Turning Japanese for Stimulus

The big news at the start of April was Japan's central bank (BOJ) single-handedly influencing jittery global markets after announcing the world's most concentrated monetary stimulus, putting the yen into a nose-dive and fuelling a surge in Japanese stocks to 4 ½ year highs. This new package is all in aid of curbing the declining prices in Japan. The East-Asian powerhouse has set their inflation target at 2%, a figure which is ambitious if nothing else. Governor Haruhiko Kuroda vowed to inject about $1.4 trillion (£919.5 billion) into the economy in less than two years, to end an extended period of stagnation.

The spending package includes 10.3 trillion yen in extra outlays by the central government. President Abe's administration is pledging to spend 19 trillion yen in 2015 in support of reconstruction of the coastal areas devastated by the March 2011 tsunami disaster.

With global markets all responding positively to the bold proposition, the yen conversely sank, registering its biggest daily fall against the dollar since October 2008. Certainly the subsequent decrease in the yen versus all major currencies will have a positive effect on Japanese exports. The fear with a falling yen however, is the risk of upsetting other Asian exporters  such as South Korea, Taiwan and China who may lose their competitiveness as their currencies strengthen against the yen relative to others, and leave Japan open to accusations it is devaluing the currency. Emerging economies will also be concerned about the potential flood of inflows as investors borrow cheaply in yen and then invest elsewhere, as they have done with the Fed's quantitative easing.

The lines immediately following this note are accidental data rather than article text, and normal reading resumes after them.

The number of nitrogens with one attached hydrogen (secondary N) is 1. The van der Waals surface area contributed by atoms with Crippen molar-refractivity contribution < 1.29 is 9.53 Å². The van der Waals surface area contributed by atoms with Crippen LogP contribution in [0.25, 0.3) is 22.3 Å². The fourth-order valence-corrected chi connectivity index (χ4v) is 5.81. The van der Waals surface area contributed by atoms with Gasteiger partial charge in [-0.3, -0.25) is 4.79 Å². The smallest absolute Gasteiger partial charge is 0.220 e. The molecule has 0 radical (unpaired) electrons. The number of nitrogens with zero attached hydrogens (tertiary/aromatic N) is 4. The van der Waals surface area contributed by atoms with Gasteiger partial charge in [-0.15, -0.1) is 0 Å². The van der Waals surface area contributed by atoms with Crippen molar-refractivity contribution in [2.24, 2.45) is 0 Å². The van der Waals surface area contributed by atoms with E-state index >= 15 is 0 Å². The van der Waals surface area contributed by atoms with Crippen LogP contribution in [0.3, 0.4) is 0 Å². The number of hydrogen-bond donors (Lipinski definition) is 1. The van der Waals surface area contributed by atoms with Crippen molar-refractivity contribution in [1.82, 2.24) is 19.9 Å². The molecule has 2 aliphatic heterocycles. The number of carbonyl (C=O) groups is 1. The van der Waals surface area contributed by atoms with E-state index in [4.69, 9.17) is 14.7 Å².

The BOJ's policy was viewed as a radical gamble to boost growth and end deflation. It is unmatched in scope even by the U.S. Federal Reserve's own quantitative easing programme. The Federal Reserve may buy more debt, but the Japanese central bank's stimulus is a much larger proportion of the economy.

"Investors were justified in feeling shocked and awed," said Stephen Jen, managing partner at SLJ Macro Partners. Through Reuters, he estimated Japan's anticipated programme was twice as large as the Fed's asset purchases when adjusted for GDP.

However, the monetary reserves held by the Bank of Japan had already hit a record in March, and previous attempts by the government to boost prices in Japan have so far not succeeded. This raises the question whether throwing more money at the problem will constitute real change?

The BOJ's dramatic stimulus plan came along with supportive comments from European and Federal Reserve officials, suggesting central bank policies will keep underpinning the world's economy to

the benefit of equities. So far in 2013, stocks have been the top performing financial sector by some distance.

The US Fed’s stimulus efforts along with signs of improvement in the U.S. economy have helped stocks rally since the start of the year stateside. While the S&P 500 broke above its closing record last week, it has yet to surpass its intraday record high, and investors have mostly pulled back from the market this week.

"The Fed officials certainly have been going out of their way to point out that they're staying the course and sticking with their programme, which has probably been reassuring for markets," said Peter Jankovskis, co-chief investment officer at OakBrook Investments.

An unexpected jump in U.S. weekly jobless claims to a four-month high, raised questions about the labour market's recovery a day ahead of the U.S. government's widely watched monthly jobs report. A report released at the beginning of April showed U.S. companies hired at the slowest pace in five months in March.

Japan’s stimulus package may be greeted with guarded optimism in Europe and the U.S.; it does raise questions whether another Japanese “super-asset bubble” will be created and be larger than those felt in the 1990s. Only time will be able to test the strength of a Japanese recovery,  "…it may not work but they will go down swinging," added Bill Gross, founder and chief investment officer at giant bond fund PIMCO.

 

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